The Progressive Farmer magazine’s February issue resembles most mid-winter issues of most U.S. farm magazines.
In May 2013 Iowa implemented the Iowa Nutrient Reduction Strategy, a program that all but admitted the state’s ag runoff was a growing problem that required joint attention from farmers, local communities and the state.
Country of origin labeling, or COOL, for meat, fruit, vegetables and nuts sold in the U.S. has been kicked around by the courts, politicians, international trade panels and special interest farm groups since it became law in 2008.
Short snaps of deep cold were not rare but all were deeply unwelcome. The cows, the hired men, the plumbing, the shivering calves, the machinery—everyone and everything—moved slower or not at all when temperatures fell to zero or below.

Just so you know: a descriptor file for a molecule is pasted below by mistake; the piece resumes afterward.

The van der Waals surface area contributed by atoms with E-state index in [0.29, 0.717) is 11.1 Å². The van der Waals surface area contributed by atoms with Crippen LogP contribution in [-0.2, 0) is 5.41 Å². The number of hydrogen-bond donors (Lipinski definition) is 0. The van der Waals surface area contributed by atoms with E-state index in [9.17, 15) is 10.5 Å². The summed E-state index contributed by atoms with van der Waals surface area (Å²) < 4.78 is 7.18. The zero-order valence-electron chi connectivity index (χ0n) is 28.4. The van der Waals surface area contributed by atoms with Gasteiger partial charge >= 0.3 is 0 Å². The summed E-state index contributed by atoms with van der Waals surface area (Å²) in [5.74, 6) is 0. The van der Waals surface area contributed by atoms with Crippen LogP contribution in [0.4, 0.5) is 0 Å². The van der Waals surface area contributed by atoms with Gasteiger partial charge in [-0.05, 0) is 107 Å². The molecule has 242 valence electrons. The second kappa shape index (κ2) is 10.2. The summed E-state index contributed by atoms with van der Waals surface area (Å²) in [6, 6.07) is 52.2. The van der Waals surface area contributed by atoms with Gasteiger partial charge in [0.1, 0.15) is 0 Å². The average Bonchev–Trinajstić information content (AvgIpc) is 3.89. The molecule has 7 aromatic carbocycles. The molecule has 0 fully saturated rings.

We didn’t know it back then but everyone on the big southern Illinois dairy farm of my youth was a foodie.
This year, center your resolutions around soil health.
Readers respond to Alan Guebert’s columns from second half of 2014.
Federally subsidized crop insurance is the elephant in the Farm Bill pantry and anyone who had any role in pushing the law through the zoo called Congress knows it.
Thanksgiving is in the rearview mirror, Christmas in the windshield and, given the glacial pace of key policy decisions awaiting resolution in Washington, D.C., it’s just another Groundhog Day out here in rural America.
If you ran your farm or ranch like the White House and Congress run the federal government, your corn would never get planted and your cows would be long gone.